CHIZIK: I call Mack Brown. I do. He's won a national championship, he's won a Big 12 Championship, and he's one of the most successful coaches in the history of the game. I don't know if there's anybody out there that's won ten games a year for the last nine or ten years in a row, and you never see a huge swing. So, I rely a lot on Mack and he's my friend, I consider him to be a mentor, he's all about class and integrity. So everything that I believe in right now, he certainly is. So if there was a guy, I would say he'd be the one that I'd lean on right now, even though it's kind of odd because we're in the same league, but, you know, that's the way it goes.
Q: Can you talk about your running back position for a second . . . where does it stand right now and what was the decision with Jason Harris, to bring him back?
CHIZIK: We feel like we need some options at tailback. You know Jason Scales has had a career that's been up and down simply because of injuries . . . speaking about past history. We just felt like we needed guys in there to try out for the position. And so you've got a young guy, Josh Johnson, that's young and hadn't played. You've got Jason Harris, who has played the position a little bit and then got moved. So we're trying to put some people in there because we have to able to run the football, just plain and simple we have to be able to run the football, and so we want options. We want to make sure when J.J. Bass gets in here that we've got a definitive guy that he's going to have to beat out. Then we want to have a definitive third and we've got to be able to play with those tailbacks in there, so that's why we do it.
Q: Everybody healthy, staying healthy and everything?
CHIZIK: Great shape. Great shape.
Q: How's Austen Arnaud taking to the position?
CHIZIK: Good. Same thing, it's a learning process for him and he's throwing the ball well at times. At times he's not, but he's kind of catching on to things and the new language. You can kind of throw him in the boat with everybody else and his head may be spinning a little bit. But you know, understanding things, maybe in the classroom but then when you get out there things start moving fast, so when the game slows down for him, he'll get better and better.
Q: Is he in that vein of . . . with every position open? Is there a chance for him to beat out Bret?
CHIZIK: If he's better than Bret in our opinion by the time we start game one, then he plays, and it's that simple. So like I said, nobody's exempt from that.
Q: One of the positions you've got the most experience at is in your receivers. How has the competition been there so far?
CHIZIK: Really good. I think the receivers are competing right now. We've got to work on consistency, we've got to work on consistency in routes, consistency in catching the football. I don't ever like to look up and see a guy on and drop a football. We're college athletes, we're college wideouts, that should never happen. There ought to be a 100% completion rate, and we're putting pressure on them to do that, and we're not taking dropped balls lightly, we're not taking . . . the way they run their routes, their splits. We're being hard on them. But they're competing with each other, because again, they know that the jobs are wide open.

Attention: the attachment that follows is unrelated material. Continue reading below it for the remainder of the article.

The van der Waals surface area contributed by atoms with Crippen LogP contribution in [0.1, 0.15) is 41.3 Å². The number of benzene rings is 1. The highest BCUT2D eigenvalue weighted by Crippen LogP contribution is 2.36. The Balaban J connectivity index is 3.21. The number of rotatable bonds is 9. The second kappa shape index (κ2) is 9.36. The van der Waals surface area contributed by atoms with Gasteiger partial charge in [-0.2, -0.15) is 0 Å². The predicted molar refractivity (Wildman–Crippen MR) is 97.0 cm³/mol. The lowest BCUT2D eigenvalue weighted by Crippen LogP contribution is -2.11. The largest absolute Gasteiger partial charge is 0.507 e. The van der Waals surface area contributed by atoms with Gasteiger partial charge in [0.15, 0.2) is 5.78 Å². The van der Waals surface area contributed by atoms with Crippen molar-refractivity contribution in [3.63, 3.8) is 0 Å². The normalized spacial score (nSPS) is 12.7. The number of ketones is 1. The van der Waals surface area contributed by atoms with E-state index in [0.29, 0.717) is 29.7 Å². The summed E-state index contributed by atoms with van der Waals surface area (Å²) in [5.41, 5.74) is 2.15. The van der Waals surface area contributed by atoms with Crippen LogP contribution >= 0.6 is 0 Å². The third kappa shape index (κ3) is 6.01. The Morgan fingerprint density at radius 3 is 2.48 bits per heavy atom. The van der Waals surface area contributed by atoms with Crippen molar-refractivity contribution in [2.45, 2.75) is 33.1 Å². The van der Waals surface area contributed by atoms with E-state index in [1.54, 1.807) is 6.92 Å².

Q: You talked about the need to have a good running game. Talk about how the offensive line's coming along.
CHIZIK: We'll know more after today. Obviously the first two days were a lot of individual drills and things of that nature, but I'll know more after today when I see the film, but it was a good practice today. I didn't think we were as physical anywhere on offensive line or defensive line, in terms of where we need to be, but it's the first day and the spirit was good and the attitude was good and that's a great start for that.
Later…CN caught up with Coach Chizik for a one-on-one…
CN: Coach, just a couple of questions . . . first of all, in terms of getting a chance to actually see these guys . . . you saw them on tape, actually. But what's your first impression of the roster that you've inherited here?
CHIZIK: You know, I just feel like they're great kids and they work hard, and it's just going to be a matter of them learning a lot of new things, and they're willing to do that and they're willing to work hard and that's a great beginning.
CN: Now, in terms of your senior leadership, I know you said every position's open, but how is your senior leadership? How are some of the guys who've played, how are they responding to your program and are they beginning to demonstrate the leadership you need on the field?
CHIZIK: We're looking for more. It's got to be contagious, and you have to earn the right. You know, leadership is not a position, it's an action, and . . . you can't appoint those. They've got to earn it. And so as time goes, when people have demonstrated that they've earned that right, we'll get more leaders, but obviously right now we need more than we've got.
CN: Talking to your coaching staff, it's obvious that you didn't come in here to rebuild; these guys are looking to win now. Talk about that and talk about how you communicate that to your players.
GC: It's simple, I don't know how many games we'll win or we're going to lose, but you know we're preparing to win every game. I never go into a game thinking I'm going to lose; I never go into a season thinking I'm going to lose. So we're just going to work every day. We're going to take it day by day, we're going to get better at something every day, and we're going to do the same thing in the fall. And we're going to take it practice by practice and game by game, and we're never going to look ahead, and we're just going to try to develop a football team that's sound, that plays hard, that's physical and doesn't quit.
CN: Last question, Coach . . . you've got 12 more practices; what is it that you hope to accomplish coming out of spring? What's the two or three things that are really important coming out of spring, and then how do you prepare for the integration of those JUCOs that . . . at signing day you said you're looking for them to come in and contribute. Guys like Wallace Franklin, you know, guys like Allen Bell.
CHIZIK: Well, we're trying to get it two-deep in there and solidify that, so that we can bring those junior college guys in and have definitive people that they have to beat out, because this is all about competition. So we're going to try to . . . for the rest of spring to develop a solid two-deep that understands what we're trying to do and the tempo we're trying to do it, and then those junior college players that we signed are going to have to come in and definitively beat somebody out to get that job.